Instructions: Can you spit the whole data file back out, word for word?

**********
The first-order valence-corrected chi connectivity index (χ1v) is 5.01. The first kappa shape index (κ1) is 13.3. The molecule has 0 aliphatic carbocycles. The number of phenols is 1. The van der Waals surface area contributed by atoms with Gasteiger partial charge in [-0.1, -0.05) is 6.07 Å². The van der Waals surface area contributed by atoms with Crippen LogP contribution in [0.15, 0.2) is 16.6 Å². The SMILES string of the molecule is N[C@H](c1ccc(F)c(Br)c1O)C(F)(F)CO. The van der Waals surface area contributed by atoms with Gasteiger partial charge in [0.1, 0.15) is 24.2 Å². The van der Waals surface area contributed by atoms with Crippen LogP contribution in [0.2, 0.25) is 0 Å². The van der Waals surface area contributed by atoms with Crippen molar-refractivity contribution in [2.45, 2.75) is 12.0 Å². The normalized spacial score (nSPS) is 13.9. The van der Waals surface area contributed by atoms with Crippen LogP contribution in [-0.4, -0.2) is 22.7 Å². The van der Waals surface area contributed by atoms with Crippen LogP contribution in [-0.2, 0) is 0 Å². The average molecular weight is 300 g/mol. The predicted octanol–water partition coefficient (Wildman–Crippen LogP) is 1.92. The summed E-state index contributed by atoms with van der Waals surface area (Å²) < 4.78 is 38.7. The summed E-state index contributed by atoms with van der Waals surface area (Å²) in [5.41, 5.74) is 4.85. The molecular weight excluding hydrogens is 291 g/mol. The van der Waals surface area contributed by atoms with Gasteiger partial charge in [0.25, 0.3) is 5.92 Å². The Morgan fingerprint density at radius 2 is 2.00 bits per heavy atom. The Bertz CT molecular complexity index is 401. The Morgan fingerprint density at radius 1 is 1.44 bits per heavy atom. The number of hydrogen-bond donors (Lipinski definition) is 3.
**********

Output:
The first-order valence-corrected chi connectivity index (χ1v) is 5.01. The first kappa shape index (κ1) is 13.3. The molecule has 0 aliphatic carbocycles. The number of phenols is 1. The van der Waals surface area contributed by atoms with Gasteiger partial charge in [-0.1, -0.05) is 6.07 Å². The van der Waals surface area contributed by atoms with Crippen LogP contribution in [0.15, 0.2) is 16.6 Å². The SMILES string of the molecule is N[C@H](c1ccc(F)c(Br)c1O)C(F)(F)CO. The van der Waals surface area contributed by atoms with Gasteiger partial charge in [0.1, 0.15) is 24.2 Å². The van der Waals surface area contributed by atoms with Crippen LogP contribution in [0.2, 0.25) is 0 Å². The van der Waals surface area contributed by atoms with Crippen molar-refractivity contribution in [2.45, 2.75) is 12.0 Å². The normalized spacial score (nSPS) is 13.9. The van der Waals surface area contributed by atoms with Crippen LogP contribution in [-0.4, -0.2) is 22.7 Å². The van der Waals surface area contributed by atoms with Crippen LogP contribution in [-0.2, 0) is 0 Å². The average molecular weight is 300 g/mol. The predicted octanol–water partition coefficient (Wildman–Crippen LogP) is 1.92. The summed E-state index contributed by atoms with van der Waals surface area (Å²) < 4.78 is 38.7. The summed E-state index contributed by atoms with van der Waals surface area (Å²) in [5.41, 5.74) is 4.85. The molecular weight excluding hydrogens is 291 g/mol. The van der Waals surface area contributed by atoms with Gasteiger partial charge in [0.25, 0.3) is 5.92 Å². The Morgan fingerprint density at radius 2 is 2.00 bits per heavy atom. The Bertz CT molecular complexity index is 401. The Morgan fingerprint density at radius 1 is 1.44 bits per heavy atom. The number of hydrogen-bond donors (Lipinski definition) is 3.